Statement by Ambassador Dr. Maleeha Lodhi, Permanent Representative of Pakistan at the Security Council Debate on the United Nations Assistance Mission in Afghanistan (UNAMA)
(25 September 2017)

Mr. President,

We thank the Secretary General for his report, and his Special Representative Tadamichi Yamamoto for his briefing this morning.

Pakistan shares the universal concern regarding the grave situation in Afghanistan. The Secretary General’s report highlights the fact that Afghans are increasingly frustrated at the deteriorating political, economic and security situation of their country. Their government’s inability to control the narcotics trade and arms smuggling is exacerbating the situation.

It is with deep regret that I am obliged to reject the insinuations made by the Afghan Foreign Minister directed at my country. The fundamental sources of insecurity in Afghanistan lie inside and not outside. The Afghan government would be better advised to focus more seriously on its persisting challenges and embark on a course correction.

The Secretary General’s report refers to Daesh’s expanding reach in Afghanistan, including in Kunar and Nangarhar provinces. It also talks of its increased influence in the northern and western provinces. These are worrying signs for Afghan security and for regional stability.

As the Afghan government itself has acknowledged, more than 20 terrorist organizations are operating from its soil, including the Tehrik Taliban Pakistan and Jamaat Ul Ahrar. These organizations are conducting terrorist attacks inside Pakistan and pose a threat to Afghanistan's other neighbors.


Mr. President,

Wars and turmoil in Afghanistan over the past four decades have afflicted our region with extremism and terrorism. Apart from the people of Afghanistan, it is Pakistan that has borne the brunt of these. Terrorism, the arms and drug trade and the influx of millions of Afghan refugees have undermined our security and retarded our economic growth and development.

Pakistan has a vital stake in building peace and security in Afghanistan. We have supported all regional and international efforts to promote a peaceful settlement to the internal conflict in Afghanistan. We will continue to do so.

Mr. President,

For its part, Pakistan has fought a successful war against terrorism. Our military operations, involving over 200,000 troops, have crushed and eliminated terrorist groups in our frontier regions and our towns and cities. We have paid a heavy price: 27,000 civilians and soldiers have been martyred; 50,000 injured. Our economic losses are estimated at $120 billion.

Unfortunately, Pakistan continues to face terrorist attacks from across the Pakistan-Afghanistan border conducted by the TTP, JUA and IS-related groups operating from sanctuaries and safe havens in Afghanistan. We urge the Afghan Government and Coalition forces to take decisive action to eliminate these terrorist safe havens in Afghanistan.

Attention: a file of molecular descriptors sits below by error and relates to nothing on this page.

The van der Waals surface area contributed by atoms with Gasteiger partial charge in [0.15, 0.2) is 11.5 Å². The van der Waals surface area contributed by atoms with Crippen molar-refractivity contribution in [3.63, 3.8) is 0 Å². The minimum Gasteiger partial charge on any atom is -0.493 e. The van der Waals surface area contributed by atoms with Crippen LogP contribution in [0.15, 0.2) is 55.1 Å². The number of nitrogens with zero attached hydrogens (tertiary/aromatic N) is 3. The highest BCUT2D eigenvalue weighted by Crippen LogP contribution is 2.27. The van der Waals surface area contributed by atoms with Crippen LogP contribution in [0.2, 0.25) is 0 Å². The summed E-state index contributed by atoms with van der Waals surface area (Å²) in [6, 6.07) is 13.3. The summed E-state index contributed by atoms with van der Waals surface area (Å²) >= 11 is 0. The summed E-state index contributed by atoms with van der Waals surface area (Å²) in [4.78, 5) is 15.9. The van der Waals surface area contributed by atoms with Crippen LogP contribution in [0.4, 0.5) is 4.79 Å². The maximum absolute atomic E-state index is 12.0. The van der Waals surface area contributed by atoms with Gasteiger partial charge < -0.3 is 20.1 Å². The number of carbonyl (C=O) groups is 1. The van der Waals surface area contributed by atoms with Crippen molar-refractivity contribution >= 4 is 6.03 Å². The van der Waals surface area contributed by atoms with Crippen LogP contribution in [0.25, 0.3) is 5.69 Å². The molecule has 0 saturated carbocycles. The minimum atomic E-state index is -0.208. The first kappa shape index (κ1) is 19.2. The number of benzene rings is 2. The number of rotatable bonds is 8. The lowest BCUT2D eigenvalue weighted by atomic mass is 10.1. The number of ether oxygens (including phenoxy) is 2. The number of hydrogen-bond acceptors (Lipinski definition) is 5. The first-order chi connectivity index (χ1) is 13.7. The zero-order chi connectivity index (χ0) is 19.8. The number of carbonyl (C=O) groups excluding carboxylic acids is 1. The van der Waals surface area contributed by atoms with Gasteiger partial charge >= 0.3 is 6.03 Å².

Pakistan is undertaking steps to strengthen border controls and end these sponsored terrorist attacks against Pakistan. We expect the Afghan government and Coalition forces to extend full cooperation in ensuring an end to cross border attacks from Afghanistan into Pakistan.

Mr. President,

The Secretary-General has affirmed the strong international consensus that there is no military solution to the conflict in Afghanistan. A peace process between the Afghan Government and the Afghan insurgency must be promoted and fully supported.

An intra-Afghan dialogue can succeed only if the Afghan Government itself endorses the global consensus that peace can be achieved only through negotiations and not by the force of arms. UNAMA can play a role in forging this consensus in Kabul.

Pakistan also calls upon the Taliban to shed violence and agree to resume talks in one or more negotiating formats. An agreed de-escalation of the conflict and a negotiated settlement offers the best chance to end the suffering of the Afghan people and restore peace and tranquility within Afghanistan and the region.

But, as my Prime Minister stated in the General Assembly last week, what Pakistan is not prepared to do is fight the Afghan war on Pakistan’s soil. We cannot endorse any strategy that has repeatedly failed in the past and would only prolong and intensify the suffering of the people of Afghanistan as well further destabilize the entire region.

Mr. President,

We believe that the strategy to restore peace in Afghanistan should focus on the following 3 elements:

Mr. President,

Pakistan remains committed to extending all possible assistance to our Afghan brothers and sisters, including by facilitating the transit of Afghanistan’s imports and exports through our ports, helping in construction of infrastructure projects through the utilization of the 500 million dollar commitment we made in Brussels and extending our assistance to the Afghan forces in securing their country.

The meeting last week between the Foreign Ministers of our two countries opens a window of opportunity to work together to address both security and economic issues to our mutual benefit.

The bonds of religion, culture, history and geography that bind the peoples of Pakistan and Afghanistan are strong and immutable. They will survive the episodes of external intervention. Pakistan has struggled together with the Afghan people to uphold their freedom from foreign occupation and intervention. We strongly support Afghanistan's sovereignty. We strongly oppose its use in the geo political games of power.

While others can afford to orchestrate a proxy war to destabilize Afghanistan and its neighbors, for Pakistan a stable Afghanistan is vital for our own peace, stability and progress.

I thank you.